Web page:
Monday, December 20, 2010

Bad Coffee and Worse Company

Today is Monday - Personal Blogfest Day!  I decided to take a break from my current WIP, Bayou Blue, and post an excerpt from the book that started the series. 

Purple Knot is a romantic suspense about a private detective who is forced to work with her ex-fiancĂ© to solve her best friend's murder.  As their romance rekindles, so do the memories of their tragic undoing. Can their fragile love survive the dark secrets revealed by Reyna's investigation?  
Reyna "Rain" Cruz is the main character, Jimmy is her ex-fiancĂ©, and Summer is Reyna's best friend and Jimmy's twin. 
This is the first chapter...

Purple Knot
Chapter One

I lurk in the shadows of the normal world. A recorder of sins, I dwell in the grey of secrets and lies. I capture images of infidelity, and follow the printed trails of stolen promises. Nothing stays hidden from me, no matter how deeply you bury it. I am a purveyor of all that is protected, and I am very good at my job.
            That is how I came to be on the fourth floor of an abandoned carpet warehouse with my camera on its tripod and a Styrofoam cup of coffee in my hand. A client of mine, for whom I’ve done numerous jobs, asked me to keep an eye on his business partner. For the last four weeks I’d tracked balding, middle- aged, Norman Bower from his lunch meetings to his handball matches and back to the office. I’d snapped images of him buying shoes, awkwardly flirting with a waitress way too young for him, and sneaking cigarettes in the parking garage before heading home to his wife and kids.
My client was convinced Mr. Bower was passing information about their sealed job bids to a rival company and wanted proof of cavorting with the enemy to use in a take-over. Unfortunately, Mr. Bower’s only vice was that he was incredibly boring. Still, I was on retainer, so I took a few more shots of Mr. Bower seriously testing the strength of his sweat suit material while trying to achieve the downward dog position in his beginning yoga class across the street.
            My phone buzzed in my pant’s pocket, and I answered it while packing up my equipment. There’s no way Bower would try to court a client while sweating like a junkie and fighting off a heart attack. I was done here.
            “Reyna Cruz,” I answered.
            “It’s me.”
            My heart sank when I heard Summer on the other end. I recognized the way her words sounded through a busted lip, and I grit my teeth, willing myself not to get upset. Summer’s husband was an animal.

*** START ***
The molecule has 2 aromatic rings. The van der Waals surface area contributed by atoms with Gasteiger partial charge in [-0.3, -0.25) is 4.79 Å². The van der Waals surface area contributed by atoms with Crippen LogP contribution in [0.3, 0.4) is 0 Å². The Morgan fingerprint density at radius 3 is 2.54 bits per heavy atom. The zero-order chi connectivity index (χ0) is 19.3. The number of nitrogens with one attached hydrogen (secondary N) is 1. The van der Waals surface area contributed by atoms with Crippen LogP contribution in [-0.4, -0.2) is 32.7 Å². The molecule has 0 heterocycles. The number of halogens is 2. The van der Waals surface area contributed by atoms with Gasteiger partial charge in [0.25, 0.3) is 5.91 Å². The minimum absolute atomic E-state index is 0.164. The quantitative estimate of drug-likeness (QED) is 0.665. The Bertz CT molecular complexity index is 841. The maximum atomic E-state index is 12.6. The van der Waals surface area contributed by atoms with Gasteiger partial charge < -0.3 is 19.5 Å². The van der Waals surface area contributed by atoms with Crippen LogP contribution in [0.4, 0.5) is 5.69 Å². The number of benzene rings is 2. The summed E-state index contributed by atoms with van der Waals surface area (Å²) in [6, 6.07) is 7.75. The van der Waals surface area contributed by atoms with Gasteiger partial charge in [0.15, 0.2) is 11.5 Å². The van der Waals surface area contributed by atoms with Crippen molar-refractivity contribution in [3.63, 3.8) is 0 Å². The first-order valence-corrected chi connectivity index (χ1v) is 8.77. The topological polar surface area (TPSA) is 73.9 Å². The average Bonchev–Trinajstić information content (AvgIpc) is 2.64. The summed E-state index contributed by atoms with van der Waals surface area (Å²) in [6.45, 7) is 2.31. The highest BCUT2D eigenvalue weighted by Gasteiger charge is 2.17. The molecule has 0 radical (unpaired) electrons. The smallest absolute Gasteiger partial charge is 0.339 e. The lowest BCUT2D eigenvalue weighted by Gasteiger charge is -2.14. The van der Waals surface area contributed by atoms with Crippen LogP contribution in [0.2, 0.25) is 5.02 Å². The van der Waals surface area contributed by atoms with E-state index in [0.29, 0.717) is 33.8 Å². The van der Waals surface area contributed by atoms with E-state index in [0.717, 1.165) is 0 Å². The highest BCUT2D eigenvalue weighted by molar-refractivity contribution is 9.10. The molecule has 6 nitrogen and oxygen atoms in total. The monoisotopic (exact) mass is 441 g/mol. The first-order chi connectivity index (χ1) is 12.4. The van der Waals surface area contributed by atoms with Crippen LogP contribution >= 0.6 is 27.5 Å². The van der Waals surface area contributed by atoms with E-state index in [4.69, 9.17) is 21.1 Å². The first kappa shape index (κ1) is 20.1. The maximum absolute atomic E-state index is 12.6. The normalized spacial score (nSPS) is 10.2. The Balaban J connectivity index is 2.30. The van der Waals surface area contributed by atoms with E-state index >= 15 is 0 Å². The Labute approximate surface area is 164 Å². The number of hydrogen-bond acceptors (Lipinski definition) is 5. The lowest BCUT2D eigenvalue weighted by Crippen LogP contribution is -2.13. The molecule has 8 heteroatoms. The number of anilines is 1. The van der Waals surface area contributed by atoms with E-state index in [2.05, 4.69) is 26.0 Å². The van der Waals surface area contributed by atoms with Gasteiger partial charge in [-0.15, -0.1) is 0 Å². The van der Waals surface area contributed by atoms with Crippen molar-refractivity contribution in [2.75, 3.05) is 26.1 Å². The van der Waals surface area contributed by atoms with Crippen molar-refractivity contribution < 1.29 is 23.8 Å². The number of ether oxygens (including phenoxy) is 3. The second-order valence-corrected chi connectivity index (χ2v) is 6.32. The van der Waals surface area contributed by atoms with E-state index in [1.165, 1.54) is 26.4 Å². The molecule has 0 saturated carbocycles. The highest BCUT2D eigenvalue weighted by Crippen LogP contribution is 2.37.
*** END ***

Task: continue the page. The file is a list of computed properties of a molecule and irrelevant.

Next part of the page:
“Yeah, Summer. How are you?”
I shoved my camera into the case and rubbed my eyes.
“I’m at the hospital. Jimmy wanted me to call you.”
Jimmy was her brother and the only decent male in her life. He wasn’t a cop, but monitored the chatter on the sheriff’s frequency whenever he could. Jimmy listened for domestic dispute calls almost compulsively. That he happened to wind up hearing his sister’s was only a matter of time, really.
            I was not shocked. Summer was married to a prominent pharmaceutical executive who happened to consider beating his wife a valid form of communication. She was also eight months pregnant.
            “Which hospital?”
            “Don’t worry about it. He just wanted me to give you a call.”
            “The name, Summer. Are you in Woodside?” I pushed.
            “I’m not staying,” she said. “It’s nothing.”
            “Did your lip need stitches?”
            “How did you…?”
            “Where is he Summer? Did they arrest him?”
I refused to say his name. I refused to grant evil the courtesy of the familiar.
            “Jimmy made the sheriff haul him in. I don’t know what I’m going to do.”
            Her voice cracked, and I knew she was trying to hold back tears.
            “You press charges is what you do.”
            I’d lost count of the times we’d had this conversation.
            “It’s out of my hands,” she said. I heard her blow her nose. “Jimmy lied to them. He said he pulled up in his car and saw Parker hit me, but it was all over by then. Now Jimmy’s gone and made it worse.”
            I said a silent thank you for Jimmy. He loved his sister and put his job on the line for her. She was always too afraid or felt too guilty for upsetting Parker to file charges against him. Maybe this time something would finally change.
            “You shouldn’t wait for him to use you as a punching bag to defend yourself.”
            “Rain, I don’t want to get in another argument with you.”
She and Jimmy were the only ones that called me Rain.
            “I’m not trying to argue.”
           “I know you don’t like him, but he’s my husband. I had a part in all this. I fought with him, and it just got out of hand.”
I ground my jaw.
“Oh, you fought with him. I see. How many stitches did Parker need? Did you crack one of his ribs?”
            She didn’t answer me, and then I heard her sniffling. I felt like a jerk. The last thing she needed was for someone else to make her feel like she was in the wrong. I took a deep breath and tried again.
            “I’m sorry Summer. I just…I hate that he does this to you. It’s going to get worse. I know you don’t want to hear it, but one of these days he will kill you.”
            “I can handle it. I don’t need you barreling in here trying to fix things for me. But I do appreciate that you care. I really do.”